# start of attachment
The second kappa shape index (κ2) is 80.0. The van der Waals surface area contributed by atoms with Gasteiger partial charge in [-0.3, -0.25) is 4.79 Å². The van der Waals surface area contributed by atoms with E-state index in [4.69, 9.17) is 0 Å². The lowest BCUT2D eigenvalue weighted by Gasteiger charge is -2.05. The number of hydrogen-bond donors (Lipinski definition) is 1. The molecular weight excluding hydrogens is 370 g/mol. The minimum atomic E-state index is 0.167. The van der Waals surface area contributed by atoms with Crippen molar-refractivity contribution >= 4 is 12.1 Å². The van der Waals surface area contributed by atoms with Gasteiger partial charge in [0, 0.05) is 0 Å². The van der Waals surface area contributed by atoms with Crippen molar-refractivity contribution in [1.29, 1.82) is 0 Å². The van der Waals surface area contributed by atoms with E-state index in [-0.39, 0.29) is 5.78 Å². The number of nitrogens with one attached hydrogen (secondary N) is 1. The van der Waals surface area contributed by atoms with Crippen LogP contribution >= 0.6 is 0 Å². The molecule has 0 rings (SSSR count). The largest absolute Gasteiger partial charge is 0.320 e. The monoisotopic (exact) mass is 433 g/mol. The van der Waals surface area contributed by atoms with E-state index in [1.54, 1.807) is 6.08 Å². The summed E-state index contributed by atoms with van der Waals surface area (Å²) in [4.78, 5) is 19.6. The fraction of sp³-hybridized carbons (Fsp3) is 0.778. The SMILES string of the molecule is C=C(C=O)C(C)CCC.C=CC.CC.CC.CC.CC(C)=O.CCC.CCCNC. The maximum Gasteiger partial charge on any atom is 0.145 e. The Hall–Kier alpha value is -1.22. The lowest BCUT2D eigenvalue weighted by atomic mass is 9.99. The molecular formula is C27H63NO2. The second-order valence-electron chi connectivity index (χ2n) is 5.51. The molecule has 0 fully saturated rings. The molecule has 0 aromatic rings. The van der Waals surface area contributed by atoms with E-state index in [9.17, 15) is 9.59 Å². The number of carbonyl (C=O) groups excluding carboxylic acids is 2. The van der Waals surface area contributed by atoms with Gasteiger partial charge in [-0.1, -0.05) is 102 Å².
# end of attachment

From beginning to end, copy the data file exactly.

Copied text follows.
The second kappa shape index (κ2) is 80.0. The van der Waals surface area contributed by atoms with Gasteiger partial charge in [-0.3, -0.25) is 4.79 Å². The van der Waals surface area contributed by atoms with E-state index in [4.69, 9.17) is 0 Å². The lowest BCUT2D eigenvalue weighted by Gasteiger charge is -2.05. The number of hydrogen-bond donors (Lipinski definition) is 1. The molecular weight excluding hydrogens is 370 g/mol. The minimum atomic E-state index is 0.167. The van der Waals surface area contributed by atoms with Crippen molar-refractivity contribution >= 4 is 12.1 Å². The van der Waals surface area contributed by atoms with Gasteiger partial charge in [0, 0.05) is 0 Å². The van der Waals surface area contributed by atoms with Crippen molar-refractivity contribution in [1.29, 1.82) is 0 Å². The van der Waals surface area contributed by atoms with E-state index in [-0.39, 0.29) is 5.78 Å². The number of nitrogens with one attached hydrogen (secondary N) is 1. The van der Waals surface area contributed by atoms with Crippen LogP contribution >= 0.6 is 0 Å². The molecule has 0 rings (SSSR count). The largest absolute Gasteiger partial charge is 0.320 e. The monoisotopic (exact) mass is 433 g/mol. The van der Waals surface area contributed by atoms with E-state index in [1.54, 1.807) is 6.08 Å². The summed E-state index contributed by atoms with van der Waals surface area (Å²) in [4.78, 5) is 19.6. The fraction of sp³-hybridized carbons (Fsp3) is 0.778. The SMILES string of the molecule is C=C(C=O)C(C)CCC.C=CC.CC.CC.CC.CC(C)=O.CCC.CCCNC. The maximum Gasteiger partial charge on any atom is 0.145 e. The Hall–Kier alpha value is -1.22. The lowest BCUT2D eigenvalue weighted by atomic mass is 9.99. The molecular formula is C27H63NO2. The second-order valence-electron chi connectivity index (χ2n) is 5.51. The molecule has 0 fully saturated rings. The molecule has 0 aromatic rings. The van der Waals surface area contributed by atoms with E-state index in [9.17, 15) is 9.59 Å². The number of carbonyl (C=O) groups excluding carboxylic acids is 2. The van der Waals surface area contributed by atoms with Gasteiger partial charge in [-0.1, -0.05) is 102 Å².